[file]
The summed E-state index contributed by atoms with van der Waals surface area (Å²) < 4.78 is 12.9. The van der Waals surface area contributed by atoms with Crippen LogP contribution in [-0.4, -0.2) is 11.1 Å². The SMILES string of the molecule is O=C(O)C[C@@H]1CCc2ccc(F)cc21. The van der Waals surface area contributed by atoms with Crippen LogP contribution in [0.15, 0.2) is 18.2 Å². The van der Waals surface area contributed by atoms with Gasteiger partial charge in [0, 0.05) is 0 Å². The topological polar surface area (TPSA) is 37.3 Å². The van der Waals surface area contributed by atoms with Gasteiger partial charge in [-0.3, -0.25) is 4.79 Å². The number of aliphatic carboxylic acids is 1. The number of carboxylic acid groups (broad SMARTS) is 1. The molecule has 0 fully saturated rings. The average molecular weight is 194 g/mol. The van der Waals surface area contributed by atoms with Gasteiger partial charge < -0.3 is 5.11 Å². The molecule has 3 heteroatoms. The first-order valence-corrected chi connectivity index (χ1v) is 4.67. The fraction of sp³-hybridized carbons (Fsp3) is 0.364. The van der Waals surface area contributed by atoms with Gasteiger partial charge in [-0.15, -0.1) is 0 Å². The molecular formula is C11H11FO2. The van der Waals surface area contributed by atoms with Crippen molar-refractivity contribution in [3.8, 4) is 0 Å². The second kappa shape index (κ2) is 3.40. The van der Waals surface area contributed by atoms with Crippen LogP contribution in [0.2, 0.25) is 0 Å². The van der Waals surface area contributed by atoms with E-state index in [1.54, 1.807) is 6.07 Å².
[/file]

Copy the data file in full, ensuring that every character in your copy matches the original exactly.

The summed E-state index contributed by atoms with van der Waals surface area (Å²) < 4.78 is 12.9. The van der Waals surface area contributed by atoms with Crippen LogP contribution in [-0.4, -0.2) is 11.1 Å². The SMILES string of the molecule is O=C(O)C[C@@H]1CCc2ccc(F)cc21. The van der Waals surface area contributed by atoms with Crippen LogP contribution in [0.15, 0.2) is 18.2 Å². The van der Waals surface area contributed by atoms with Gasteiger partial charge in [0, 0.05) is 0 Å². The topological polar surface area (TPSA) is 37.3 Å². The van der Waals surface area contributed by atoms with Gasteiger partial charge in [-0.3, -0.25) is 4.79 Å². The number of aliphatic carboxylic acids is 1. The number of carboxylic acid groups (broad SMARTS) is 1. The molecule has 0 fully saturated rings. The average molecular weight is 194 g/mol. The van der Waals surface area contributed by atoms with Gasteiger partial charge < -0.3 is 5.11 Å². The molecule has 3 heteroatoms. The first-order valence-corrected chi connectivity index (χ1v) is 4.67. The fraction of sp³-hybridized carbons (Fsp3) is 0.364. The van der Waals surface area contributed by atoms with Gasteiger partial charge in [-0.15, -0.1) is 0 Å². The molecular formula is C11H11FO2. The van der Waals surface area contributed by atoms with Crippen molar-refractivity contribution in [3.8, 4) is 0 Å². The second kappa shape index (κ2) is 3.40. The van der Waals surface area contributed by atoms with Crippen LogP contribution in [0.2, 0.25) is 0 Å². The van der Waals surface area contributed by atoms with E-state index in [1.54, 1.807) is 6.07 Å².